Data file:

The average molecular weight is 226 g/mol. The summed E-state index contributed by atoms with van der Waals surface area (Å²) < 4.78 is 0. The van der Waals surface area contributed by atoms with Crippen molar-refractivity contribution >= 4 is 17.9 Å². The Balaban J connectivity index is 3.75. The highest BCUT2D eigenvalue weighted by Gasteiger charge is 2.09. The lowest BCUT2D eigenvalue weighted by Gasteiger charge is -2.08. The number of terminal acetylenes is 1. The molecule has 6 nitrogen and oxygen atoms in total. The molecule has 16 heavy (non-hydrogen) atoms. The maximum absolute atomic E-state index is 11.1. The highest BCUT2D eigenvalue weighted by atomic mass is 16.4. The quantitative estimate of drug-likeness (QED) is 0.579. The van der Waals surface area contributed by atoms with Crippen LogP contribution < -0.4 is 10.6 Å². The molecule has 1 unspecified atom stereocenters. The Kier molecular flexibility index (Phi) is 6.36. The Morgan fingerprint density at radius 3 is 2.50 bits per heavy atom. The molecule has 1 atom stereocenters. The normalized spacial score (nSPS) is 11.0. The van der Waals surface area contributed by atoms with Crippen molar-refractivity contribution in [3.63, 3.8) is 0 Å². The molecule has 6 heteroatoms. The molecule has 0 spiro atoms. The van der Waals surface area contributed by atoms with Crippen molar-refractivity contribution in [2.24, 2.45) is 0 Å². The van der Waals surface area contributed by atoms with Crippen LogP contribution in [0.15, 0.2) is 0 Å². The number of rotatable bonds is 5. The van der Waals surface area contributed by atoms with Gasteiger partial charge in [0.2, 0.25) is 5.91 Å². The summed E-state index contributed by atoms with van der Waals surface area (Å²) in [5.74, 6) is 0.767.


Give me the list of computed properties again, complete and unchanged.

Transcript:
The average molecular weight is 226 g/mol. The summed E-state index contributed by atoms with van der Waals surface area (Å²) < 4.78 is 0. The van der Waals surface area contributed by atoms with Crippen molar-refractivity contribution >= 4 is 17.9 Å². The Balaban J connectivity index is 3.75. The highest BCUT2D eigenvalue weighted by Gasteiger charge is 2.09. The lowest BCUT2D eigenvalue weighted by Gasteiger charge is -2.08. The number of terminal acetylenes is 1. The molecule has 6 nitrogen and oxygen atoms in total. The molecule has 16 heavy (non-hydrogen) atoms. The maximum absolute atomic E-state index is 11.1. The highest BCUT2D eigenvalue weighted by atomic mass is 16.4. The quantitative estimate of drug-likeness (QED) is 0.579. The van der Waals surface area contributed by atoms with Crippen LogP contribution < -0.4 is 10.6 Å². The molecule has 1 unspecified atom stereocenters. The Kier molecular flexibility index (Phi) is 6.36. The Morgan fingerprint density at radius 3 is 2.50 bits per heavy atom. The molecule has 1 atom stereocenters. The normalized spacial score (nSPS) is 11.0. The van der Waals surface area contributed by atoms with Crippen molar-refractivity contribution in [3.63, 3.8) is 0 Å². The molecule has 6 heteroatoms. The molecule has 0 spiro atoms. The van der Waals surface area contributed by atoms with Crippen molar-refractivity contribution in [2.24, 2.45) is 0 Å². The van der Waals surface area contributed by atoms with Crippen LogP contribution in [0.15, 0.2) is 0 Å². The number of rotatable bonds is 5. The van der Waals surface area contributed by atoms with Gasteiger partial charge in [0.2, 0.25) is 5.91 Å². The summed E-state index contributed by atoms with van der Waals surface area (Å²) in [5.74, 6) is 0.767.